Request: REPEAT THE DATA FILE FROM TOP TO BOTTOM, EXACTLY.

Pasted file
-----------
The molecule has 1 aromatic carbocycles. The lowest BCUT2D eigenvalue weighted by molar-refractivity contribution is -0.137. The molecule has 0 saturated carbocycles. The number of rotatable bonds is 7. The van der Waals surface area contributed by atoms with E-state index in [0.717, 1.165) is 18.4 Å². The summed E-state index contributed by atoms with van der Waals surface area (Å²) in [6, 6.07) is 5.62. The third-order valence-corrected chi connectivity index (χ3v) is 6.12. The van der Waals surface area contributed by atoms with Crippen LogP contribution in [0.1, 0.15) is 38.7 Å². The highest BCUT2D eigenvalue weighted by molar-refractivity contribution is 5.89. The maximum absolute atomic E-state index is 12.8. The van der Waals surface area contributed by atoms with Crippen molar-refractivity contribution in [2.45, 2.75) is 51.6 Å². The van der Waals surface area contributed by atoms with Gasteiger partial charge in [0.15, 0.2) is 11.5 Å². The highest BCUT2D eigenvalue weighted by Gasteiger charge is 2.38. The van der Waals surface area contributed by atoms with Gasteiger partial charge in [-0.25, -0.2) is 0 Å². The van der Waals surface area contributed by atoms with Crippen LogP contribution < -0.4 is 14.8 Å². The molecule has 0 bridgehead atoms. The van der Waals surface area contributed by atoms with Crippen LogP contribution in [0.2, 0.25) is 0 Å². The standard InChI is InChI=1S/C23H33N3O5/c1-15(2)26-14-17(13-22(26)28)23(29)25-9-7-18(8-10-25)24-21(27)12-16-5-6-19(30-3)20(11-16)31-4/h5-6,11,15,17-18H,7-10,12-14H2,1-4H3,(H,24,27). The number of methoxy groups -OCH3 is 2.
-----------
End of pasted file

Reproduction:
The molecule has 1 aromatic carbocycles. The lowest BCUT2D eigenvalue weighted by molar-refractivity contribution is -0.137. The molecule has 0 saturated carbocycles. The number of rotatable bonds is 7. The van der Waals surface area contributed by atoms with E-state index in [0.717, 1.165) is 18.4 Å². The summed E-state index contributed by atoms with van der Waals surface area (Å²) in [6, 6.07) is 5.62. The third-order valence-corrected chi connectivity index (χ3v) is 6.12. The van der Waals surface area contributed by atoms with Crippen LogP contribution in [0.1, 0.15) is 38.7 Å². The highest BCUT2D eigenvalue weighted by molar-refractivity contribution is 5.89. The maximum absolute atomic E-state index is 12.8. The van der Waals surface area contributed by atoms with Crippen molar-refractivity contribution in [2.45, 2.75) is 51.6 Å². The van der Waals surface area contributed by atoms with Gasteiger partial charge in [0.15, 0.2) is 11.5 Å². The highest BCUT2D eigenvalue weighted by Gasteiger charge is 2.38. The van der Waals surface area contributed by atoms with Gasteiger partial charge in [-0.25, -0.2) is 0 Å². The van der Waals surface area contributed by atoms with Crippen LogP contribution < -0.4 is 14.8 Å². The molecule has 0 bridgehead atoms. The van der Waals surface area contributed by atoms with Crippen LogP contribution in [0.2, 0.25) is 0 Å². The standard InChI is InChI=1S/C23H33N3O5/c1-15(2)26-14-17(13-22(26)28)23(29)25-9-7-18(8-10-25)24-21(27)12-16-5-6-19(30-3)20(11-16)31-4/h5-6,11,15,17-18H,7-10,12-14H2,1-4H3,(H,24,27). The number of methoxy groups -OCH3 is 2.